Hybrid trade shows offer more flexibility in a post-COVID-19 climate
Like all live events, trade shows had to pause or adapt amid the COVID-19 pandemic. Those that didn’t postpone went entirely virtual, leading to overall losses but some surprising benefits. As in-person events become feasible again, these trends signify a coming change for the future of trade shows.
The Center for Exhibition Industry Research estimates that canceled events in 2020 cost the economy $14 billion to $22 billion in direct and indirect losses. Despite this financial hit, many organizations found that they preferred virtual events to in-person ones. Hybrid trade shows have since emerged as an ideal middle ground.
As businesses navigate the uneasy state of trade show planning this year, they may want to consider hybrid models. Here are some reasons why.
States Are Opening Again, but COVID Concerns Remain
As vaccines have rolled out, most cities and states have loosened their restrictions. As of early September, almost all states have fully reopened, meaning capacity limits and curfews are no longer in effect. As such, in-person trade shows are possible again, and attendees may be eager to travel after extended periods in isolation.
Despite these reopenings, COVID-related concerns remain, especially with the aggressive Delta variant. While infection rates and deaths remain below their winter peak, they’ve seen a troubling rise recently. This trend may make some attendees nervous about in-person events.
Hybrid trade shows appeal to both sides of this dynamic. Businesses can take advantage of loosened restrictions to market and network in-person, while more concerned attendees can view from home if that’s more comfortable. This hybrid model could also keep in-person attendance relatively low if any capacity restrictions reemerge.
Hybrid Shows Are Cost-Effective
Another reason why hybrid events may be the future of trade shows is their financial benefits. The pandemic has caused many companies to reevaluate their finances, with 58% of surveyed businesses saying current trade show budgets have decreased below pre-COVID levels. Cost-effective hybrid shows appeal to event organizers and attendees concerned about finances.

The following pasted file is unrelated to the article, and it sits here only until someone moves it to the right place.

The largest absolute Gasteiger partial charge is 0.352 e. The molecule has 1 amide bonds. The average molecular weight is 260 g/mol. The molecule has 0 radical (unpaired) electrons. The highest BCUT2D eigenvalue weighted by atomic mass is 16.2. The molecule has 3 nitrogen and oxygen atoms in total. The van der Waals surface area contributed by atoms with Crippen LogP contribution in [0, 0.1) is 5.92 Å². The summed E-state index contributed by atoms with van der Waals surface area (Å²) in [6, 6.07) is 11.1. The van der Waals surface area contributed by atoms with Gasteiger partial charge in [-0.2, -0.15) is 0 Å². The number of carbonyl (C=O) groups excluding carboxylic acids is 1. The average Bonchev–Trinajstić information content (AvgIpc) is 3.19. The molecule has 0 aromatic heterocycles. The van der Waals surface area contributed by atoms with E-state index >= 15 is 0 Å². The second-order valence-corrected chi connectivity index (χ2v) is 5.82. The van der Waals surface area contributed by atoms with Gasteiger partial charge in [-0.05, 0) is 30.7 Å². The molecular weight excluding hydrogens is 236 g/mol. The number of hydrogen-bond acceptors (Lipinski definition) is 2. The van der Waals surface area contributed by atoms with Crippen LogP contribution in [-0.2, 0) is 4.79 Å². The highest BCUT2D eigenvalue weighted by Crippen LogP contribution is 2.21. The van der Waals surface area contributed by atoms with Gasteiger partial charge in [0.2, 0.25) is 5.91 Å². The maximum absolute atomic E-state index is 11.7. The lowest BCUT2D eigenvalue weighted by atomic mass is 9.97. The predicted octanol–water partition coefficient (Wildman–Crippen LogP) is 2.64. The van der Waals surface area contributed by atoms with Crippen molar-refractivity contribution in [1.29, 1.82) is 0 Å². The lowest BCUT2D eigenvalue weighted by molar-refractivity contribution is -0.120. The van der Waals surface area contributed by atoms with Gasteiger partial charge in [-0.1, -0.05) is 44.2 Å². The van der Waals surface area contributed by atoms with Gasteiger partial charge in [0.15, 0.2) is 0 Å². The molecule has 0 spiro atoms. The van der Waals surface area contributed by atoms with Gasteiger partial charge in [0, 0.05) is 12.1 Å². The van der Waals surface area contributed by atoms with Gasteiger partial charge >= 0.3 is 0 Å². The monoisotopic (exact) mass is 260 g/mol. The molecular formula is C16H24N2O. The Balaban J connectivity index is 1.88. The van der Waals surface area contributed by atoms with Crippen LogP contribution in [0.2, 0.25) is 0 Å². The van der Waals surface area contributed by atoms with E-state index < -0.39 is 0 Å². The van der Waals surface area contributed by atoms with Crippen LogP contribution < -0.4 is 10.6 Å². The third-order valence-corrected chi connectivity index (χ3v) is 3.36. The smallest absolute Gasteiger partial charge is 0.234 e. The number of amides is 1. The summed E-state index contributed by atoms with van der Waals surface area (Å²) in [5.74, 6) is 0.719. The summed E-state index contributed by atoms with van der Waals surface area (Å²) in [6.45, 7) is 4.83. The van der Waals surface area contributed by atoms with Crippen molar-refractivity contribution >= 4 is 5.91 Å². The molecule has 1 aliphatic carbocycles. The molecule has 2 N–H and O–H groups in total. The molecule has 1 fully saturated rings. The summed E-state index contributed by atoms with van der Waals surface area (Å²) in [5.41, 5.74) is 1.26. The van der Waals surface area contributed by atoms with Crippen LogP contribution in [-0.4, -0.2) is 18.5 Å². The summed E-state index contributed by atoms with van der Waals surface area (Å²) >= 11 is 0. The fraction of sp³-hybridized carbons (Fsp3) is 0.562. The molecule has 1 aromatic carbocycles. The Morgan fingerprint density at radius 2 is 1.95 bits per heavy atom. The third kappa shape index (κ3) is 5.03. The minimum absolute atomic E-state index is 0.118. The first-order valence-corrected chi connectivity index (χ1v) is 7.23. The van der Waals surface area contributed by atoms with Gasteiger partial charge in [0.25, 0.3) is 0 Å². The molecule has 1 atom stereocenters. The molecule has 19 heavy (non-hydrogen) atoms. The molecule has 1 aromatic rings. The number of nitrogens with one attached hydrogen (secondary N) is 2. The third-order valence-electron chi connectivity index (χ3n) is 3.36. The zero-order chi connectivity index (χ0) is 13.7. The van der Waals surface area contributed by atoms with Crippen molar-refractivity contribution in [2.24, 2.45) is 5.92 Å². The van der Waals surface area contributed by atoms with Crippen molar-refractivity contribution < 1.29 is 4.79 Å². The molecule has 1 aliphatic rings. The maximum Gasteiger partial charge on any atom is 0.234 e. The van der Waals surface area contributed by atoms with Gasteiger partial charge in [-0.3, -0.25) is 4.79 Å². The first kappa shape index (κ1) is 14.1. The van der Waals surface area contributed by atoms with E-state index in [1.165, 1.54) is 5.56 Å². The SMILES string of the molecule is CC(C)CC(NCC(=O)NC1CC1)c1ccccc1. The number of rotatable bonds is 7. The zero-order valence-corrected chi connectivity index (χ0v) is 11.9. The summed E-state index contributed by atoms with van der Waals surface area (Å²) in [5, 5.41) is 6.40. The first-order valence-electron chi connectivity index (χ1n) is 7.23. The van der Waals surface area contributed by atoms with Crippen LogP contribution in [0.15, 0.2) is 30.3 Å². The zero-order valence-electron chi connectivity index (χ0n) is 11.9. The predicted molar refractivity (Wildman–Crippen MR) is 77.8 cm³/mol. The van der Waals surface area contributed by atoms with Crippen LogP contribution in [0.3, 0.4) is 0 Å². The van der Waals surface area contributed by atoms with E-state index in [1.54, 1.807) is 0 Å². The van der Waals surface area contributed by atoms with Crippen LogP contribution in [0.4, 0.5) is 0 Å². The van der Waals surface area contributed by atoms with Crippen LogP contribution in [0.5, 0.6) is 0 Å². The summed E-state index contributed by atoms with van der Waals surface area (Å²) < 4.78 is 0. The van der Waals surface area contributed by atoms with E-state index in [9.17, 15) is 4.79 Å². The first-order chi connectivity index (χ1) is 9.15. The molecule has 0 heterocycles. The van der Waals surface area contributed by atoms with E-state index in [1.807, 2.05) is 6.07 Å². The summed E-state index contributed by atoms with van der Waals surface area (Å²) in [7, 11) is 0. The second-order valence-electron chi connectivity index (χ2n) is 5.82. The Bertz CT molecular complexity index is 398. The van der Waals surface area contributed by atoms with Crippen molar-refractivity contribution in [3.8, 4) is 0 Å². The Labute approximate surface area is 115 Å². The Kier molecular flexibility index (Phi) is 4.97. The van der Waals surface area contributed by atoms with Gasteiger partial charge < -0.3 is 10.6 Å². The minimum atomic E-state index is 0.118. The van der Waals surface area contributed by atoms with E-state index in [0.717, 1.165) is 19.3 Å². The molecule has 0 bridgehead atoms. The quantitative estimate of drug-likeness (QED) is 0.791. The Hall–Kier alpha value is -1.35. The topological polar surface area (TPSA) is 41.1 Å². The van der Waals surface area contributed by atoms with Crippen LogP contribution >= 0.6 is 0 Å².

A hybrid model lets trade shows appeal to the same amount of people while hosting fewer in-person attendees. Event organizers can then opt for smaller, more affordable spaces and spend less on food and other provisions. Similarly, attendees have the option to avoid traveling and its related expenses.
Entirely virtual shows may reduce costs even more, but they lack the advantages of in-person marketing. As a result, hybrid models have the potential to be even more cost-effective. They feature the low upfront costs of virtual events while enabling in-person networking and marketing, which can lead to higher sales.
Hybrid Models Appeal to a Broader Audience
Hybrid trade shows may also appeal to a broader audience, further improving their efficacy. Attitudes over in-person vs. virtual trade shows aren’t consistent. The aforementioned survey about trade shows found that 62% of attendees were more satisfied with virtual presentations, leaving 38% that felt indifferent or the opposite.